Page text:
.....This short, however, remains a bit of an orphan among Disney shorts. It was produced and released at the same time as "The Skeleton Dance" (the first Silly Symphony), and is rarely mentioned in animation circles amongst Disney's dark black and whites, where the rarely-screened "Hell's Bells" (an early Silly Symphony that has been in suppressed distribution pretty much since the Hays Code was invoked because of Satanic imagery) and "The Mad Doctor" (the 1933 Mickey Mouse short that, in addition to having spent six decades in suppressed distribution, is considered to be one of the greatest shorts of Mickey's black and white career) are king. In fact, the shaky distribution status of "Hell's Bells" and "The Mad Doctor" is likely the reason why "The Haunted House" made it to home video in the 1980s on a collection of hair-raising shorts that included "The Skeleton Dance", "Pluto's Judgement Day", and three truly creepy Donald Duck shorts: "Donald Duck and the Gorilla", "Duck Pimples", and "Donald's Lucky Day".
....."The Haunted House" begins quite earnestly enough, as the short's variation of "Minnie's Yoo Hoo" (the original Mickey Mouse theme song) ends with a horrific note, unlike "The Mad Doctor", which starts with triumphant fanfare, but is essentially a straight playing of the theme. Additionally, the title gets blown off the screen by the wind, a rare touch for Disney titles of the time.

However, since the only available print is a reissue print (and possibly the only existing version of the cartoon, given that the reissue print seen in Scary Tales is from the '40s), it's not certain if this effect was part of the original release (the title card shown above is a recreation from the 2004 DVD release, and the title on that platter fades out exactly like the other pre-1930 Mickey shorts).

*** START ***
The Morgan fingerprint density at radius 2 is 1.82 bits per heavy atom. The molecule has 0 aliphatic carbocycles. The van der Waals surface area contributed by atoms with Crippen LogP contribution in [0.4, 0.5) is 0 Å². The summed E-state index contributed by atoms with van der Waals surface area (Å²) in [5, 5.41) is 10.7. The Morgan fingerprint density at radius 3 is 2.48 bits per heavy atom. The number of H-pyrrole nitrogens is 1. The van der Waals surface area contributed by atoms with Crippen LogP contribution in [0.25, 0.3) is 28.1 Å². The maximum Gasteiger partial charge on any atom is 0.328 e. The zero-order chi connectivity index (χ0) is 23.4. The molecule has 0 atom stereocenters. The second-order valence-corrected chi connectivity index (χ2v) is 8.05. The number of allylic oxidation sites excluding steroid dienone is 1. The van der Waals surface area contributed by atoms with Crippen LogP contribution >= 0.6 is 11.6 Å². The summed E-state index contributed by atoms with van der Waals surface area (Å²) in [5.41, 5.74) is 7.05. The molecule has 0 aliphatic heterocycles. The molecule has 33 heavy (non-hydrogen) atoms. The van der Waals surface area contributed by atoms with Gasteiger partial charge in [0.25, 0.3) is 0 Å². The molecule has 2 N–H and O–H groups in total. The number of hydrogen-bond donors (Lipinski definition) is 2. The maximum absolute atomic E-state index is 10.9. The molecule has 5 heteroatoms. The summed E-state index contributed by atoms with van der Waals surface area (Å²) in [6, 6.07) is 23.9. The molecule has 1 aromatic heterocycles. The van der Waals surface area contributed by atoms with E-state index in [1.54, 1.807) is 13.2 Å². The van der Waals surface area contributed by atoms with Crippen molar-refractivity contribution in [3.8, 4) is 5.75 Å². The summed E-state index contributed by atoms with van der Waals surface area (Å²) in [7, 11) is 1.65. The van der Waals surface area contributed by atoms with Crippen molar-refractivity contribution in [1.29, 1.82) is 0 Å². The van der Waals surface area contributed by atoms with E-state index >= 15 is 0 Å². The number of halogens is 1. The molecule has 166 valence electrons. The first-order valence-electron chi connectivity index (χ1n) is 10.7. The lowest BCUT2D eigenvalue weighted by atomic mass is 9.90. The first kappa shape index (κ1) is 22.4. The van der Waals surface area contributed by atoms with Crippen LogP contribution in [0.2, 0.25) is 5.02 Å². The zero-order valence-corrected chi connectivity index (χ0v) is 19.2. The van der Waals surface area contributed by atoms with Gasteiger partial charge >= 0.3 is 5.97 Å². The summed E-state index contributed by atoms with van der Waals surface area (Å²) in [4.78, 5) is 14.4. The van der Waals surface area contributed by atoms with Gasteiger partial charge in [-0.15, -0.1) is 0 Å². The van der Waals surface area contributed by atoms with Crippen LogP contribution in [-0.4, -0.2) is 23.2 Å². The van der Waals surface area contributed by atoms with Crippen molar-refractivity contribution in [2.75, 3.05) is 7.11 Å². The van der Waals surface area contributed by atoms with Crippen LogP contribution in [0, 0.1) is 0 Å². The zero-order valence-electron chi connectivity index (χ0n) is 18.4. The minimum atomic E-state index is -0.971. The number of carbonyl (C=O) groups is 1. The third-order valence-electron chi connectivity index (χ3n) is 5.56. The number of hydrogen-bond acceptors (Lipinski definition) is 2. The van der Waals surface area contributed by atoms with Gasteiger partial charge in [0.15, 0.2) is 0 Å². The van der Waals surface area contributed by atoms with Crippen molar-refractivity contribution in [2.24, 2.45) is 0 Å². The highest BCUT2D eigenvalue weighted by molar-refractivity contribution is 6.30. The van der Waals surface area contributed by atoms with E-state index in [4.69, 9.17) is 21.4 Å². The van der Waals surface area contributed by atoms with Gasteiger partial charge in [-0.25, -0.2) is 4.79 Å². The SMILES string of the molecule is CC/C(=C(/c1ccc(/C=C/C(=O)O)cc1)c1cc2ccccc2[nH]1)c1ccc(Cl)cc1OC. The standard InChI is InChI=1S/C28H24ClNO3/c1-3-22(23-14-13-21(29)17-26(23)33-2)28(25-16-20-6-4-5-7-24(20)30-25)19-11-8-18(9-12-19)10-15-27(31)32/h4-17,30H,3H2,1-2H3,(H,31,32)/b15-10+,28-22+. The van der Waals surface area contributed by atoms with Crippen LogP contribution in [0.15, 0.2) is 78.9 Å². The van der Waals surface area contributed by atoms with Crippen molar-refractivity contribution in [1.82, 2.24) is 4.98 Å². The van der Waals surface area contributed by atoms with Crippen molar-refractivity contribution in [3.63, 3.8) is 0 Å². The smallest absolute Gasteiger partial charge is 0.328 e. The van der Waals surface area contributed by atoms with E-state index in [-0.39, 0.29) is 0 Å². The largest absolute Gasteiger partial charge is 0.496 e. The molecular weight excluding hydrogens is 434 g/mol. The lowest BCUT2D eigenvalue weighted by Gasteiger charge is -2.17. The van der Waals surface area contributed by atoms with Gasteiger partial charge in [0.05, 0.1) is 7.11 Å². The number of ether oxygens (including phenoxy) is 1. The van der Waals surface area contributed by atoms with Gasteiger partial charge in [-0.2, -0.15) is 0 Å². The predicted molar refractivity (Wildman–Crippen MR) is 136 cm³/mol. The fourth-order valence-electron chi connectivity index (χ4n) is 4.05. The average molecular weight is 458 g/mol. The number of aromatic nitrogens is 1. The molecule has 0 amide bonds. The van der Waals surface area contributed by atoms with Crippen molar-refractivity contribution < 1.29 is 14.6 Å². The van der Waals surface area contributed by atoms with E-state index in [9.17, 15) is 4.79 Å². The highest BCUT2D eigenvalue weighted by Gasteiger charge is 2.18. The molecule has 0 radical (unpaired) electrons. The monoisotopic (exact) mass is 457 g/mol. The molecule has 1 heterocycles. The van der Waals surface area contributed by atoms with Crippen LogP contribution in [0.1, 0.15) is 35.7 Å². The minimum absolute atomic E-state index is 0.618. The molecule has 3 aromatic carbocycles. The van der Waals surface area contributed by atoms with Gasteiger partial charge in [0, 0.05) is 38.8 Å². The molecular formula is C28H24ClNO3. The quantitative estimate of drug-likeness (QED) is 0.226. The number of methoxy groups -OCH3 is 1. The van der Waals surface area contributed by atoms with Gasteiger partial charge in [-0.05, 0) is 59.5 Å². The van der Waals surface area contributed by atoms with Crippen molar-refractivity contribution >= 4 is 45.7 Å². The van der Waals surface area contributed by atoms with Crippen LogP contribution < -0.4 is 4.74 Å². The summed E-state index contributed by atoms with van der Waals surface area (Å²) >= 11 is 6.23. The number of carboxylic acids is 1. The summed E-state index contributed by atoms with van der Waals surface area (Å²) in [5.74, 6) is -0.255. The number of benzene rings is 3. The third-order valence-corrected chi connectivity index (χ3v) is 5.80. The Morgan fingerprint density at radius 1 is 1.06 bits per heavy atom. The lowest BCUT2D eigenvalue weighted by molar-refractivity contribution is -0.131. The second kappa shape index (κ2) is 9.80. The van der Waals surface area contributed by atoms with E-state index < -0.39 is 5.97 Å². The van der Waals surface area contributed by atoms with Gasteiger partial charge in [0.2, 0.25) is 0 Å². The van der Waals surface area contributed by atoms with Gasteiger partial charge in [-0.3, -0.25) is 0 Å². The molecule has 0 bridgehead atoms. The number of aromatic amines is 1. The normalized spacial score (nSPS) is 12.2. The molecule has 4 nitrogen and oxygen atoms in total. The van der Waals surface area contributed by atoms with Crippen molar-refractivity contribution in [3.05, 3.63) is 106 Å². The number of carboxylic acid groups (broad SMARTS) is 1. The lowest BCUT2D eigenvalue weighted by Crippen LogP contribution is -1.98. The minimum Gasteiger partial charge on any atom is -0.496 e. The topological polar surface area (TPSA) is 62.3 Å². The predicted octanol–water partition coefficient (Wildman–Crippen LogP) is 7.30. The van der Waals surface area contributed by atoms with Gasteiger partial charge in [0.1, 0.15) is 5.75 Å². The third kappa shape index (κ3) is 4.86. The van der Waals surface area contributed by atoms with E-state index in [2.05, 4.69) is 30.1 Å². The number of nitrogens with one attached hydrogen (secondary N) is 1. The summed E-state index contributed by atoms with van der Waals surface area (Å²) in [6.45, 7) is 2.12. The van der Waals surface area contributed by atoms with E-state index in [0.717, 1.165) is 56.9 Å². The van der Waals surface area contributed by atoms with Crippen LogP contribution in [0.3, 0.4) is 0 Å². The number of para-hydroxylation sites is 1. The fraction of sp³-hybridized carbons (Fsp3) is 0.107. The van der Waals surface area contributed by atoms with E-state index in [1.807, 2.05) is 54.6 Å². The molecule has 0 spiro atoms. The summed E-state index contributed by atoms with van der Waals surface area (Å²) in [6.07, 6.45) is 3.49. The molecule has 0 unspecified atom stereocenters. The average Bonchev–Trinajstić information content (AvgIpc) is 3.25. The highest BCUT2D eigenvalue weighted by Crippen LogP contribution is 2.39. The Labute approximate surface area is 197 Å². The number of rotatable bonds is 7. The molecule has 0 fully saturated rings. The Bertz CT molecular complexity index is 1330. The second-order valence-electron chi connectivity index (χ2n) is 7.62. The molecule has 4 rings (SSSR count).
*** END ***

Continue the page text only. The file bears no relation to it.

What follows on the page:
.....The short itself begins interestingly enough, with a shot of the haunted house itself. This shot is really nice, as the house looks alive.

Mickey also looks good, with a nice crying animation after his umbrella gets destroyed by the storm.

This is followed by a great "cartoon" moment, as Mickey adjusts his shoulders as if they were the collar to a jacket.

.....The sequence at the porch is wonderfully spooky, as Mickey stands there alone, receiving no answer as he knocks on the door. There's also a subtle breaking of the fourth wall as Mickey turns to the audience in surprise after the porch collapses.

Walt provides some great crying effects here as Mickey peers inside the house, and as the tree rubs up against Mickey's behind, which helps to sell this creepy sequence. Suffice to say, the voice work of Walt Disney in this short makes it obvious why he was the voice of Mickey Mouse for some 18 years, because it's nothing short of excellent.